There are several factors that you can take into account in selecting a prospective guardian for your loved ones including:

  • Guardian should be of legal age (18 years and above)
  • Family obligations and circumstances
  • Are they married and have children? This could be an advantage and disadvantage at the same time
  • Will they have enough time to spend with your children?
  • If you assigned a couple, are both working? If yes, who will take care of the kids?
  • If you assigned a single person and she’s employed, who will look after the children?
  • Physical and emotional health
  • Consider their current situations and background
  • Are they physically capable of taking care of your dependents?
  • Do they have psychological issues?
  • Evaluate if their moral beliefs and religious background align with you. Remember that they will raise and teach your children as they grow up. They will play a key role in the upbringing of your dependents. Their influences will shape and impact the well-being of your children.
  • Financial status
  • Are they capable of raising your minors financially?
  • What are their sources of income?
  • Do they have other dependents? Children? Other family members?
  • Can they fund their education?
  • Is it best to appoint separate guardians for each of your children?

6. Decide who will manage and administer your children’s property


You have the option to if you want your children’s guardian to be their property guardian as well. One advantage of this is ensuring they will have the financial capability to raise your dependents. You can also choose a different property custodian for your beneficiaries’ bequest until they reach legal age. In this setup, you can avoid conflict of interest as two parties perform different duties as children and property guardians.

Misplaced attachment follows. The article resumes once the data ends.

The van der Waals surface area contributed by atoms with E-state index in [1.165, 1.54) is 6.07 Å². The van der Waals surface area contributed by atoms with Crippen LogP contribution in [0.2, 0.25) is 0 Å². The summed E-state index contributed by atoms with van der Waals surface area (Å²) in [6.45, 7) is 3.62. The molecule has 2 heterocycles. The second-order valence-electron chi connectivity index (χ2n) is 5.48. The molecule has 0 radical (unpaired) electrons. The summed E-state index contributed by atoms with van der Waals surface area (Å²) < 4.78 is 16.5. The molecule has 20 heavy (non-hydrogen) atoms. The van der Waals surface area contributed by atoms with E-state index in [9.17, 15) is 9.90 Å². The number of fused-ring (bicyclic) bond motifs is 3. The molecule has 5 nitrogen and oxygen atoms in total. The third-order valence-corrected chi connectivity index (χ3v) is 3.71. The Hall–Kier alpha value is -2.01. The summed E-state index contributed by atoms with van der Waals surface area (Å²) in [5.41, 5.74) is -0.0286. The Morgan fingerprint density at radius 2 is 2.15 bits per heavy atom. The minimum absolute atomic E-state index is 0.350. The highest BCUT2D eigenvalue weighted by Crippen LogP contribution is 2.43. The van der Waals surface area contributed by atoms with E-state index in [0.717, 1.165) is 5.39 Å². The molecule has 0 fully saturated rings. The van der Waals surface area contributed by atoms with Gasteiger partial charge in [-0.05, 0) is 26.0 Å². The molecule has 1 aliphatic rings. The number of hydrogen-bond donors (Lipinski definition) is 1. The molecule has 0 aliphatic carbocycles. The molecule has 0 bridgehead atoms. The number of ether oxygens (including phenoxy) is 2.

7. Make your will


In making your will, you can choose to create your will in 3 different ways namely,

  • Get a wills and trusts lawyer in Maine – Legal advice from a competent and credible attorney can make the process smooth for you. Not to mention that they will provide you with a well-tailored solution to your estate plan. This can be costly but definitely worth it. A will well-drafted and free from any ambiguity is the best gift you can give to your family.
  • Fill up astatutory will form– Maine is one of the states that provide a standard will form that can be accessed by any resident of the state. These wills are easily available for all residents and anyone can make their will. On the one hand, these are very inflexible. You cannot add or remove any clauses or conditions. Make sure to read all the restrictions of this will before creating one.
  • Making your own will – if you have a relatively simple and small estate, you can do-it-yourself your will. Doing your own will is not recommended though if you have a complex estate with conflicting interests with other family members, a long list of debts, and other complicated businesses.

8. Sign your will in front of witnesses


A will is not considered valid unless it has been signed by at least two witnesses and yourself. The two witnesses and yourself must watch each other sign the will document. If you signed the document beforehand, you must acknowledge to the witnesses that the signature in the will is yours.

If you hired a wills and trusts lawyer in Maine, and you are signing in the law office, your attorney can bring two of their employees to act as witnesses. If you prefer to bring your own witnesses, there are factors that you need to consider.

  • Witnesses should be 18 years old and above
  • They shouldn’t be listed as beneficiaries in your will
  • Someone who knows you and is capable of determining your testamentary capacity or your mental ability to make a valid will
  • Witnesses should be available to testify in probate law court either by writing or in person that they witnessed you signing your will and that you were in sound mind

9. Keep your will in a safe place


Your will should be kept together with your other estate planning documents. It should be stored in an easy-to-access location yet safe. Have your spouse, children, or any trusted family member or friend the location of your will. Your will is going to lose its purpose if your family will not be able to find it after you die.